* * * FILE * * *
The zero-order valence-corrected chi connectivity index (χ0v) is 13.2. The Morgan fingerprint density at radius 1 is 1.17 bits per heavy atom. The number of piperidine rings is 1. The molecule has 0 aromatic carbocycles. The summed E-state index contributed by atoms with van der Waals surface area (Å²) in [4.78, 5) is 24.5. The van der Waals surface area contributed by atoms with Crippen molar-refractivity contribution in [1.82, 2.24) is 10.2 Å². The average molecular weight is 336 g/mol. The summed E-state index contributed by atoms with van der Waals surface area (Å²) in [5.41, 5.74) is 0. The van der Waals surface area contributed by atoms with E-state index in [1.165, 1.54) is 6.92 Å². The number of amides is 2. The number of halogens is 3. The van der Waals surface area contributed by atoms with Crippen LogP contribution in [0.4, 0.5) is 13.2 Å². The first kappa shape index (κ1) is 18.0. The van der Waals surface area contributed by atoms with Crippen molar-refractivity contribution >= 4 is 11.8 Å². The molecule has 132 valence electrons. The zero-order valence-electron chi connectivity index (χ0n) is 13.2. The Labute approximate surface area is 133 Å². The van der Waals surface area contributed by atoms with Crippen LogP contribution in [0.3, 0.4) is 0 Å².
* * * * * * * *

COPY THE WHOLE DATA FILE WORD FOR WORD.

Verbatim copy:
The zero-order valence-corrected chi connectivity index (χ0v) is 13.2. The Morgan fingerprint density at radius 1 is 1.17 bits per heavy atom. The number of piperidine rings is 1. The molecule has 0 aromatic carbocycles. The summed E-state index contributed by atoms with van der Waals surface area (Å²) in [4.78, 5) is 24.5. The van der Waals surface area contributed by atoms with Crippen molar-refractivity contribution in [1.82, 2.24) is 10.2 Å². The average molecular weight is 336 g/mol. The summed E-state index contributed by atoms with van der Waals surface area (Å²) in [5.41, 5.74) is 0. The van der Waals surface area contributed by atoms with E-state index in [1.165, 1.54) is 6.92 Å². The number of amides is 2. The number of halogens is 3. The van der Waals surface area contributed by atoms with Crippen LogP contribution in [0.4, 0.5) is 13.2 Å². The first kappa shape index (κ1) is 18.0. The van der Waals surface area contributed by atoms with Crippen molar-refractivity contribution >= 4 is 11.8 Å². The molecule has 132 valence electrons. The zero-order valence-electron chi connectivity index (χ0n) is 13.2. The Labute approximate surface area is 133 Å². The van der Waals surface area contributed by atoms with Crippen LogP contribution in [0.3, 0.4) is 0 Å².